Minor in African and African Diaspora Studies

The Honorable Barbara Jordan (1936-1996), photographed during the Watergate hearings in U.S. Senate, 1973. Jordan was a stateswoman, member of the U.S. Congress from the 18th District of Texas, keynote speaker for the 1976 National Democratic Convention, orator, and defender of the U.S. Constitution. "There was only one Barbara Jordan," said Eve Clayton, Representative from North Carolina, "and when she spoke — we listened. The world listened.”  Recording: Barbara Jordan speaking on the extension of the Voting Rights Act



The Minor Program in African and African Diaspora Studies is designed for students interested in the cultures and experiences of the peoples of African descent on the continent, or elsewhere. The goal of the minor program is to emphasize the importance of Africa and people of African descent in world cultural, economic, and social developments, and to provide a balance between language, humanistic, historical, and contemporary study. The minor includes study of economic and political systems as they reflect the African continent and areas of the African diaspora, and the histories, languages, and literatures of Africans and peoples of African descent elsewhere.

All of Africa falls within the geographical scope of the minor. A student may concentrate on a particular region or on any of the broad groupings of African cultures, such as Arabic-speaking, Anglophone, Francophone, or Lusophone Africa. Equally, a student choosing to focus on the African Diaspora may concentrate on any group of African-descended populations in the Americas. Students focusing on either principal area (Africa or the African Diaspora) must also take at least one subject which deals with the other area or with interactions between them.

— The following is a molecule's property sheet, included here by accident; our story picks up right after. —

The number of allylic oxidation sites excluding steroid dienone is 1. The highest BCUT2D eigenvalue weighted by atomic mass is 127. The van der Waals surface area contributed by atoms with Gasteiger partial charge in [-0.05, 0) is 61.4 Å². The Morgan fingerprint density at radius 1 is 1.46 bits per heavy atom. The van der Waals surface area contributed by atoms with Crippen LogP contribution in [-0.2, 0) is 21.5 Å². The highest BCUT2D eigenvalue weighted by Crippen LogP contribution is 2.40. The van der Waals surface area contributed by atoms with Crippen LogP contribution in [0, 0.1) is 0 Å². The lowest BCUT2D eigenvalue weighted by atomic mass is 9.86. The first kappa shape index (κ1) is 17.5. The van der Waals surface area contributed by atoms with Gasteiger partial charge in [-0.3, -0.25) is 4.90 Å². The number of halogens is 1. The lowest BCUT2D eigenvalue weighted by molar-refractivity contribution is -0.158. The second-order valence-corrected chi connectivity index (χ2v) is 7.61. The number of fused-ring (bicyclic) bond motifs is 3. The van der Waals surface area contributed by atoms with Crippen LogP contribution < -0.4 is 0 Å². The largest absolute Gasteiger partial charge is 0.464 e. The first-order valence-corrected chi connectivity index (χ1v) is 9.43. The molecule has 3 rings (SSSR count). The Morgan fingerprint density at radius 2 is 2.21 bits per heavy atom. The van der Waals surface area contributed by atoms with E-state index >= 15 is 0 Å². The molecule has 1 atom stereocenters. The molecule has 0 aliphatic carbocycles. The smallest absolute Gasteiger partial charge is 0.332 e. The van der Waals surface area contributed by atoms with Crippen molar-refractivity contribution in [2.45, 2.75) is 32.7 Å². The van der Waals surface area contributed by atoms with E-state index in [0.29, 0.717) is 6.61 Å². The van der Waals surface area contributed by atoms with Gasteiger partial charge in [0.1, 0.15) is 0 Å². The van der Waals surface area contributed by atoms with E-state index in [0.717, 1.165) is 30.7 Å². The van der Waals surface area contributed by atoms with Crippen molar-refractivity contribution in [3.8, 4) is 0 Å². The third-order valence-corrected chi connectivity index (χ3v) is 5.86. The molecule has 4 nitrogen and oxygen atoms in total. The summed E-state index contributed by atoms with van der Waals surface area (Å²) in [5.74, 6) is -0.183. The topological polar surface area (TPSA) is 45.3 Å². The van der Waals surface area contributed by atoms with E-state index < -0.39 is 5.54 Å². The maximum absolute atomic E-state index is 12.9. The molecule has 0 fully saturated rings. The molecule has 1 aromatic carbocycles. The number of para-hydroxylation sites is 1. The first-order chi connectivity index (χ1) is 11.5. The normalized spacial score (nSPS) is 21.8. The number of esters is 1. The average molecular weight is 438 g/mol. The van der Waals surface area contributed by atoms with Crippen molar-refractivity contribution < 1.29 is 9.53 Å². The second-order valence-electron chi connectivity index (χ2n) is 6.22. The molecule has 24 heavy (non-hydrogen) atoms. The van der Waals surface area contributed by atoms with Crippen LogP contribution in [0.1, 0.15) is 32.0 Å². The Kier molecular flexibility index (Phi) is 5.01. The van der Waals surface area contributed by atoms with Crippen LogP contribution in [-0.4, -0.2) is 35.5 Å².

The Minor Program in African and African Diaspora Studies consists of six subjects (at least three of which must be MIT subjects) arranged in four areas of study:

Area I: Language
Area II: Humanities and the Arts
Area III: Social Sciences
Area IV: Historical Studies

As with all HASS Minors, only five of the six minor subjects may be counted toward the eight-subject Institute HASS Requirement. Of these five, at most one shall count toward satisfaction of the HASS Distribution Requirement. Of the six subjects required for the minor, at least four must count only toward that minor (and not toward any other degrees, major or minor).


Click here for the latest listing of eligible subjects.


Courses offered elsewhere:

A substantial number of courses dealing with Africa and the African Diaspora are available to our students at Wellesley College, offered through their program in Africana Studies and other departments, and Harvard’s Department of African and African American Studies. Students may take relevant courses at these institutions provided they receive permission in advance from the HASS African and African Diaspora Studies Minor Advisor.

This list is not exhaustive. Relevant subjects that are no longer offered and subjects with variable topics (such as “special subjects” or “selected topics” courses, for example) may also be counted at the discretion of the minor advisor.


Additional information can be obtained from the Minor Advisor:
Professor Danielle Wood, drwood@media.mit.edu, E14-574N, 617-253-9805
Or by emailing shass-ug@mit.edu.